The impromptu theater is a form of theater in which the actors "off the cuff" play. It developed from the Commedia dell'arte and is a forerunner of modern improvisational theater . Often it takes the form of comedy ; one then speaks of an impromptu comedy . In the 19th century there were (German) impromptu poets .
Development and dissemination
The impromptu poetry had been widespread since antiquity ( Skolion ) and was cultivated in the Norse poetry of the skalds and in the minstrel sepik. Especially in folk poetry , game forms were preferred in which the actor could vary the text according to his own mood or the mood of the audience. The impromptu poetry, gradually perceived as a wilderness of theater customs, was abolished by Johann Christoph Gottsched's theater reform in the 18th century and even banned in Austria in 1752 for reasons of censorship . Impromptu speech, an old rhetorical art, is no longer taught, but left to the rhetorical talent of the individual.
To speak or act as an impromptu actor was common practice in England , for example, at the time of Shakespeare and in popular baroque theaters. In the Commedia dell'Arte improvisation developed into a permanent art form and influenced, among other things, the old Viennese popular theaters and the “ main and state events ” of the German touring theaters .
In Central Europe , the tradition of impromptu theater in the form of folk plays , morality , knight games , etc. has been preserved to this day, especially in southern Germany and Austria. Goethe's impromptu poem Palaeophron und Neoterpe appeared in 1801. Luigi Pirandello's piece Questa sera si recita a soggetto ( This evening is played impromptu ) hit the stage in 1930.
Jacob Levy Moreno outlined theoretical concepts for the first time in his book Das Stegreiftheater, published in 1924 ; he is considered a pioneer of modern improvisational theater.
Tom Witkowski took up the tradition of impromptu theater in 1994 with the impromptu comedy Das Narrenfest . It was played in different versions: for the award of the Charlemagne Prize in 1996 to Queen Beatrix (Netherlands) as Comedia del Regio and in 2013 as the European version Die Zugvögel . The latest version is also a gift to the Zimmertheater Tübingen , which has been the City Theater Tübingen since 2018 .
Related art forms
The youth movements from the middle of the 20th century brought forth other forms of amateur play , some of which also work off the cuff. Last but not least, cabaret and puppet theater have to be mentioned, which live from humor “from the stand” or from the extempore towards the audience.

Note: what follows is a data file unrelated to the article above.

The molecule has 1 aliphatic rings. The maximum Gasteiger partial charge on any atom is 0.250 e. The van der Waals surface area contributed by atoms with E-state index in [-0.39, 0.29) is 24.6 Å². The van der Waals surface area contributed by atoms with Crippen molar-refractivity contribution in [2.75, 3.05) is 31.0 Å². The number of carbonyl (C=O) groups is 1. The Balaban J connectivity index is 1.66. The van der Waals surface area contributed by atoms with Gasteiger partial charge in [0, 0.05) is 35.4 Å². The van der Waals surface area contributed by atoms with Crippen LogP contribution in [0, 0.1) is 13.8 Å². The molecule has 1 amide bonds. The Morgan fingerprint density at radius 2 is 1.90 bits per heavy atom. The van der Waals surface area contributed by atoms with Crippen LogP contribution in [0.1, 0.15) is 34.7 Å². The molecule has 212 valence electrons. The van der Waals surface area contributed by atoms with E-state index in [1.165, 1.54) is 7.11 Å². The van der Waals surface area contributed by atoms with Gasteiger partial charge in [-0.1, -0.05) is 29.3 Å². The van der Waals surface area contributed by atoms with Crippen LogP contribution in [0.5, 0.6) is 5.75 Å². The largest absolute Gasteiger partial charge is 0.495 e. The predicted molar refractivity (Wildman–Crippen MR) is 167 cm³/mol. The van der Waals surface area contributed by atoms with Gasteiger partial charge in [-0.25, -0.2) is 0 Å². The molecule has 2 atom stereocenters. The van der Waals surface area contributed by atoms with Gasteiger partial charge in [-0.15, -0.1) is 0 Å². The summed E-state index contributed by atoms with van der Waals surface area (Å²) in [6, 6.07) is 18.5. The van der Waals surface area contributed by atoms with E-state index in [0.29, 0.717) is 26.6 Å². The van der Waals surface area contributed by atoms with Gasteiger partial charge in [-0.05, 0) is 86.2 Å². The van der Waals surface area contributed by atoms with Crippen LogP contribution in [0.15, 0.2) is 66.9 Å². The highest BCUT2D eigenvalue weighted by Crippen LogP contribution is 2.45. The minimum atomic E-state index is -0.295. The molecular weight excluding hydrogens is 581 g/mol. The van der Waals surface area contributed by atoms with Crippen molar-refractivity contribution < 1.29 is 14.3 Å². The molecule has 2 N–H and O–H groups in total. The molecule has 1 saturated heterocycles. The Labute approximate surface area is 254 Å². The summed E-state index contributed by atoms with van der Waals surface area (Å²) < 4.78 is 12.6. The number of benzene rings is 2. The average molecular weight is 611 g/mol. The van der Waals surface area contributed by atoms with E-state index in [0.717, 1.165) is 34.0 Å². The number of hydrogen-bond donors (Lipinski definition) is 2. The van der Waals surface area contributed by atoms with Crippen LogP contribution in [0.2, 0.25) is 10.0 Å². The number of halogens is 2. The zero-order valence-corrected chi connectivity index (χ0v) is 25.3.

In the second half of the 20th century, modern improvisational theater with its diverse forms of play emerged.
- Esme Winter-Froemel, Angelika Zirker: impromptu seal . In: Gert Ueding (Hrsg.): Historical dictionary of rhetoric . Volume 10: Supplements A – Z. De Gruyter, Berlin et al. 2012, ISBN 978-3-11-023424-4 , Sp. 1265–1274, (licensed edition. Wissenschaftliche Buchgesellschaft, Darmstadt 2012, ISBN 978-3-534-12028-4 , Sp. 1992 ff.) .
- Entry on impromptu theater in the Austria Forum (in the AEIOU Austria Lexicon )
- ST Coleridge and Cologne (1828)
- Old idioms
- Wiener Volkskomödie
- Palaeophron and Neoterpe
- Jakob L. Moreno: The impromptu theater. 2nd Edition. Beacon House, Beacon NY 1970.
- Gunter Lösel: Playing with Chaos. On the performativity of improvisational theater (= theater. 56). Transcript, Bielefeld 2013, ISBN 978-3-8376-2398-7 (At the same time: Hildesheim, University, dissertation, 2012: Playing with chaos - performativity and systemic character of improvisational theater. ).
- Sabine Rother: Narrenfest: Clowns are incredibly vain ... but very social . In: Aachener Zeitung . September 3, 1994, p. 19A .
- Kerstin Lüpschen: Borders no longer play a role on the stage (joint play by theater groups from three countries) . In: Aachener Zeitung . November 7, 1995.
- (mow) Photo: Schmitter: A lively spectacle del'Regio (performance art from three countries - Brain teasers already at the entrance) . In: Aachener Zeitung . Charlemagne Prize '96, April 29, 1996.
- Wilhelm Triebold: "As a city theater in the future" and "celebration hour". Tom Witkowski wrote a “Fools Festival” contribution especially for the occasion. Ed .: Schwäbisches Tageblatt. Tübingen December 7, 2018.